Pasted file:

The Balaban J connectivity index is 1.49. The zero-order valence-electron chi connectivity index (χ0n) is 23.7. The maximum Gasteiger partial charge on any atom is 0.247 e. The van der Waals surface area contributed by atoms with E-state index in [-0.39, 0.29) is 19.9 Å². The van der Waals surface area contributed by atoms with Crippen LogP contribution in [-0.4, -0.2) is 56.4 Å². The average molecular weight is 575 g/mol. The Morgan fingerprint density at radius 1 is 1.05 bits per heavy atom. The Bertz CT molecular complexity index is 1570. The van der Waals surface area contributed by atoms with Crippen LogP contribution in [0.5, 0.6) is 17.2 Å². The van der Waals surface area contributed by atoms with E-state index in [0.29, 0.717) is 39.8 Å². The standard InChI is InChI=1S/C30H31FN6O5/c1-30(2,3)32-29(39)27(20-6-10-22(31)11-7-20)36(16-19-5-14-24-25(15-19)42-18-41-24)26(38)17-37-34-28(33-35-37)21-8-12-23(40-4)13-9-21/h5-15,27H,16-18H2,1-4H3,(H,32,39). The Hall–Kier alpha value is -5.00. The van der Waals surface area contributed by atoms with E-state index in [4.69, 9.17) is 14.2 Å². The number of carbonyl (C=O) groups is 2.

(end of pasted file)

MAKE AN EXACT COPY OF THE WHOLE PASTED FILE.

The Balaban J connectivity index is 1.49. The zero-order valence-electron chi connectivity index (χ0n) is 23.7. The maximum Gasteiger partial charge on any atom is 0.247 e. The van der Waals surface area contributed by atoms with E-state index in [-0.39, 0.29) is 19.9 Å². The van der Waals surface area contributed by atoms with Crippen LogP contribution in [-0.4, -0.2) is 56.4 Å². The average molecular weight is 575 g/mol. The Morgan fingerprint density at radius 1 is 1.05 bits per heavy atom. The Bertz CT molecular complexity index is 1570. The van der Waals surface area contributed by atoms with Crippen LogP contribution in [0.5, 0.6) is 17.2 Å². The van der Waals surface area contributed by atoms with E-state index in [0.29, 0.717) is 39.8 Å². The standard InChI is InChI=1S/C30H31FN6O5/c1-30(2,3)32-29(39)27(20-6-10-22(31)11-7-20)36(16-19-5-14-24-25(15-19)42-18-41-24)26(38)17-37-34-28(33-35-37)21-8-12-23(40-4)13-9-21/h5-15,27H,16-18H2,1-4H3,(H,32,39). The Hall–Kier alpha value is -5.00. The van der Waals surface area contributed by atoms with E-state index in [4.69, 9.17) is 14.2 Å². The number of carbonyl (C=O) groups is 2.